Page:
The Music of JuJu is Where West African Tradition Meets English Punk

JuJu is made up of Justin Adams and Juldeh Camara, the band’s founding members.

Merging Two Different Worlds:Juju          Credit: Courtesy of Real World Records

Merging Two Different Worlds:Juju Credit: Courtesy of Real World Records

When you think of “world music,” you probably don’t think of rock and roll. The two seem to have a clear disconnect: one is based in heritage and tradition, the other is a more modern invention.


But world music is constantly evolving and transcending labels. That’s the focus of Real World Records, the label founded by Peter Gabriel back in 1989: The combination of old and new styles.

That’s also a good description of JuJu, a band that has been signed to Real World since 2011. They could just as easily be considered a “rock” band as they could “world music.” The band’s two founding members are Justin Adams, an English “child of punk,” and Juldeh Camara, a Gambian singer and master of the ritti, a single-stringed African fiddle.

The band is rounded out by two other experienced musicians — Billy Fuller, who had previously played bass with Robert Plant, and Dave Smith, who is well-versed in both jazz and African drumming.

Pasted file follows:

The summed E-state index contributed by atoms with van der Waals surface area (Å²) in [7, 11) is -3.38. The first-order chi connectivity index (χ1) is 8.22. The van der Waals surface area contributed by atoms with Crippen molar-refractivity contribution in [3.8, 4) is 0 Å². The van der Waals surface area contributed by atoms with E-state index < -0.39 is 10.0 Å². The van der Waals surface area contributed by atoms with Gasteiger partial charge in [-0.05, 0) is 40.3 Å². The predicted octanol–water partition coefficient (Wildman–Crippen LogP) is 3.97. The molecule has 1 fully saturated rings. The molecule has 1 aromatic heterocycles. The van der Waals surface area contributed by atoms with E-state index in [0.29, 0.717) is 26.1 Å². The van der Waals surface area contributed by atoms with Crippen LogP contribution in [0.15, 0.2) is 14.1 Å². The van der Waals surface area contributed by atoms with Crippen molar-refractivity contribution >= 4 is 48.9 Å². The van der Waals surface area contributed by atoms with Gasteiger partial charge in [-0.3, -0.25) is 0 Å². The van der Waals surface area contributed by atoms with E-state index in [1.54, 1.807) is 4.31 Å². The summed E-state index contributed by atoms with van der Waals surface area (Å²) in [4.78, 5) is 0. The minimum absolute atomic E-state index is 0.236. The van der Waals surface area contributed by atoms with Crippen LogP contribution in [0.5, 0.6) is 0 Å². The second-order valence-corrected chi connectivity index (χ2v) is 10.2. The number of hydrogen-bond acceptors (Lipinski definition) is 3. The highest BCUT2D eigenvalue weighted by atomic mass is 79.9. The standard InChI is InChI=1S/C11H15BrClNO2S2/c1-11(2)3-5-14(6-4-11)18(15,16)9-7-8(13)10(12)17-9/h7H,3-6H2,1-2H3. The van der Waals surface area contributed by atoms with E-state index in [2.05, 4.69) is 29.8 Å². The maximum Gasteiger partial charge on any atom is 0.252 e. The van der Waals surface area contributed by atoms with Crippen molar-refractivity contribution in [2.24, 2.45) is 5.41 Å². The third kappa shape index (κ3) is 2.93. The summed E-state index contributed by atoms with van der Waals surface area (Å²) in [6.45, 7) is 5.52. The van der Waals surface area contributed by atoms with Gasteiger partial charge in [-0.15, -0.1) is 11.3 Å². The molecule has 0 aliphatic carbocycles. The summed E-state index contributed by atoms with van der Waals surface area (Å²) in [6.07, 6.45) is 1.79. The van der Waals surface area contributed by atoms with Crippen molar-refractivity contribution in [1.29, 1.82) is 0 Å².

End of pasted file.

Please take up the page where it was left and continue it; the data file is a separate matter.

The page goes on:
Classic punk and traditional West African music don’t necessarily mix on paper. Even in practice, there’s still a clear disconnect between the two genres. But the differences aren’t jarring — instead, a new style is born.

You can hear that in JuJu’s “Nightwalk,” the latest track in this week’s series of hand-selected songs from Real World Records’ 25th anniversary box set.

“It combines a rock and roll aesthetic with an ancient West African sense of roots,” says Amanda Jones, Real World’s label manager. “It’s more than just a collaboration — it’s creating a kind of new sound entirely.”

That sound is something that draws equally from folk, jazz, punk and traditional African rhythms. Basic punk power chords are used, interspersed with free-wielding fiddle and vocals.

“It is a driving, rhythmical piece of music that sounds both ancient and modern at the same time,” Jones says. “It really channels JuJu’s sort of ecstatic, trance-like spirit.”

Producer: April Peavey

Producer: Susie Blair

Source:PRI.org

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